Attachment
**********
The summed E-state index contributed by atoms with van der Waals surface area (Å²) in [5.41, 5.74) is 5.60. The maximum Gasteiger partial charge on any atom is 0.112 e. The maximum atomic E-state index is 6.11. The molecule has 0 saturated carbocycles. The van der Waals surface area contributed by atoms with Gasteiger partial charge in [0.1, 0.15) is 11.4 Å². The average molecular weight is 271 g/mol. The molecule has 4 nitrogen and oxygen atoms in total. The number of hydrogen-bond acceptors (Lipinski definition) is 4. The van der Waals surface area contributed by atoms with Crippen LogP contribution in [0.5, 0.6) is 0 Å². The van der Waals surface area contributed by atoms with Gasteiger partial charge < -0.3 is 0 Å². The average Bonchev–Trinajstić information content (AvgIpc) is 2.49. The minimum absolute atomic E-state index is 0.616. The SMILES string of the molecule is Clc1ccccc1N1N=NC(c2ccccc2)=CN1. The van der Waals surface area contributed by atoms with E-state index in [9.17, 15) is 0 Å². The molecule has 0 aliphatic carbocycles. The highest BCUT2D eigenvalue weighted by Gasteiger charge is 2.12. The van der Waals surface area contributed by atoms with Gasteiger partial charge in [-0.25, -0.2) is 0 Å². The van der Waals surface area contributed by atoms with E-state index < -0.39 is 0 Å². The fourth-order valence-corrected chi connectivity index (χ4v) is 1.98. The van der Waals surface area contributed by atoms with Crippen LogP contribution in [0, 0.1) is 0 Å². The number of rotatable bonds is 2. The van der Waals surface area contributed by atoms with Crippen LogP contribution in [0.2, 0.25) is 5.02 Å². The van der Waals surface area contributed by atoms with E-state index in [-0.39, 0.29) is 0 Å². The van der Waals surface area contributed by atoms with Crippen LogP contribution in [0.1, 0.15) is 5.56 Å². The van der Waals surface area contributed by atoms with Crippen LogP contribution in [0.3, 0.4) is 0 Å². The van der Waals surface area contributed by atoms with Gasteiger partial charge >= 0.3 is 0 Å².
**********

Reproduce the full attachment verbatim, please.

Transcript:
The summed E-state index contributed by atoms with van der Waals surface area (Å²) in [5.41, 5.74) is 5.60. The maximum Gasteiger partial charge on any atom is 0.112 e. The maximum atomic E-state index is 6.11. The molecule has 0 saturated carbocycles. The van der Waals surface area contributed by atoms with Gasteiger partial charge in [0.1, 0.15) is 11.4 Å². The average molecular weight is 271 g/mol. The molecule has 4 nitrogen and oxygen atoms in total. The number of hydrogen-bond acceptors (Lipinski definition) is 4. The van der Waals surface area contributed by atoms with Crippen LogP contribution in [0.5, 0.6) is 0 Å². The van der Waals surface area contributed by atoms with Gasteiger partial charge < -0.3 is 0 Å². The average Bonchev–Trinajstić information content (AvgIpc) is 2.49. The minimum absolute atomic E-state index is 0.616. The SMILES string of the molecule is Clc1ccccc1N1N=NC(c2ccccc2)=CN1. The van der Waals surface area contributed by atoms with E-state index in [9.17, 15) is 0 Å². The molecule has 0 aliphatic carbocycles. The highest BCUT2D eigenvalue weighted by Gasteiger charge is 2.12. The van der Waals surface area contributed by atoms with Gasteiger partial charge in [-0.25, -0.2) is 0 Å². The van der Waals surface area contributed by atoms with E-state index < -0.39 is 0 Å². The fourth-order valence-corrected chi connectivity index (χ4v) is 1.98. The van der Waals surface area contributed by atoms with Crippen LogP contribution in [0, 0.1) is 0 Å². The number of rotatable bonds is 2. The van der Waals surface area contributed by atoms with Crippen LogP contribution in [0.2, 0.25) is 5.02 Å². The van der Waals surface area contributed by atoms with E-state index in [-0.39, 0.29) is 0 Å². The van der Waals surface area contributed by atoms with Crippen LogP contribution in [0.1, 0.15) is 5.56 Å². The van der Waals surface area contributed by atoms with Crippen LogP contribution in [0.3, 0.4) is 0 Å². The van der Waals surface area contributed by atoms with Gasteiger partial charge >= 0.3 is 0 Å².